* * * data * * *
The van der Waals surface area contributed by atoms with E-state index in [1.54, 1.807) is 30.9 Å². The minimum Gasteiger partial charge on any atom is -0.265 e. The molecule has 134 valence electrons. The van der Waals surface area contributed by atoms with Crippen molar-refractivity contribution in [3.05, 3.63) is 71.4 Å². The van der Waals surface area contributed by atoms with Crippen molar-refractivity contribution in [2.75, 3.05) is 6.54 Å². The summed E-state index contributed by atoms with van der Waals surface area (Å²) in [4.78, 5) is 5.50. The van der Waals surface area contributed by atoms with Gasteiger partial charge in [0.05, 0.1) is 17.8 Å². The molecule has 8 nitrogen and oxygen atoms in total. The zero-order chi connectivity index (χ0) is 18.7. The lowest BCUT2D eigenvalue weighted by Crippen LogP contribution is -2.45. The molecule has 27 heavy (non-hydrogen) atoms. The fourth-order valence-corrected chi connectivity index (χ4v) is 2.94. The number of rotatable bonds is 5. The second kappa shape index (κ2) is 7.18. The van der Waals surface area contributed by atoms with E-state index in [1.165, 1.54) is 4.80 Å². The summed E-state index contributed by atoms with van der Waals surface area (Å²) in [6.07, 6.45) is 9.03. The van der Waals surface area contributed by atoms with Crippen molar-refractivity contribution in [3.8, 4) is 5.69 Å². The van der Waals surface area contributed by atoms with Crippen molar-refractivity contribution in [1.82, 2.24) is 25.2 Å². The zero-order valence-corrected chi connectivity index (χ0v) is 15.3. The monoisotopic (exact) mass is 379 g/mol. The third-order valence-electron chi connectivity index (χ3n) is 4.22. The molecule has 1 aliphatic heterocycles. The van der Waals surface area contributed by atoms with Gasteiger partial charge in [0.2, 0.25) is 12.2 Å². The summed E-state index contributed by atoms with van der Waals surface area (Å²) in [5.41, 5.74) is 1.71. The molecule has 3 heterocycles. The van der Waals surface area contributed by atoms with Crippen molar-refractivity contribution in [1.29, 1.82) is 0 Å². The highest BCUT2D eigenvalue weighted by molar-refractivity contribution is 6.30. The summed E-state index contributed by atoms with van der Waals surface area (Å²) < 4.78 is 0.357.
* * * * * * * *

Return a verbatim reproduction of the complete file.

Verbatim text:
The van der Waals surface area contributed by atoms with E-state index in [1.54, 1.807) is 30.9 Å². The minimum Gasteiger partial charge on any atom is -0.265 e. The molecule has 134 valence electrons. The van der Waals surface area contributed by atoms with Crippen molar-refractivity contribution in [3.05, 3.63) is 71.4 Å². The van der Waals surface area contributed by atoms with Crippen molar-refractivity contribution in [2.75, 3.05) is 6.54 Å². The summed E-state index contributed by atoms with van der Waals surface area (Å²) in [4.78, 5) is 5.50. The van der Waals surface area contributed by atoms with Gasteiger partial charge in [0.05, 0.1) is 17.8 Å². The molecule has 8 nitrogen and oxygen atoms in total. The zero-order chi connectivity index (χ0) is 18.7. The lowest BCUT2D eigenvalue weighted by Crippen LogP contribution is -2.45. The molecule has 27 heavy (non-hydrogen) atoms. The fourth-order valence-corrected chi connectivity index (χ4v) is 2.94. The number of rotatable bonds is 5. The second kappa shape index (κ2) is 7.18. The van der Waals surface area contributed by atoms with E-state index in [1.165, 1.54) is 4.80 Å². The summed E-state index contributed by atoms with van der Waals surface area (Å²) in [6.07, 6.45) is 9.03. The van der Waals surface area contributed by atoms with Crippen molar-refractivity contribution in [3.8, 4) is 5.69 Å². The van der Waals surface area contributed by atoms with Crippen molar-refractivity contribution in [1.82, 2.24) is 25.2 Å². The zero-order valence-corrected chi connectivity index (χ0v) is 15.3. The monoisotopic (exact) mass is 379 g/mol. The third-order valence-electron chi connectivity index (χ3n) is 4.22. The molecule has 1 aliphatic heterocycles. The van der Waals surface area contributed by atoms with Gasteiger partial charge in [0.2, 0.25) is 12.2 Å². The summed E-state index contributed by atoms with van der Waals surface area (Å²) in [5.41, 5.74) is 1.71. The molecule has 3 heterocycles. The van der Waals surface area contributed by atoms with Crippen molar-refractivity contribution in [1.29, 1.82) is 0 Å². The highest BCUT2D eigenvalue weighted by molar-refractivity contribution is 6.30. The summed E-state index contributed by atoms with van der Waals surface area (Å²) < 4.78 is 0.357.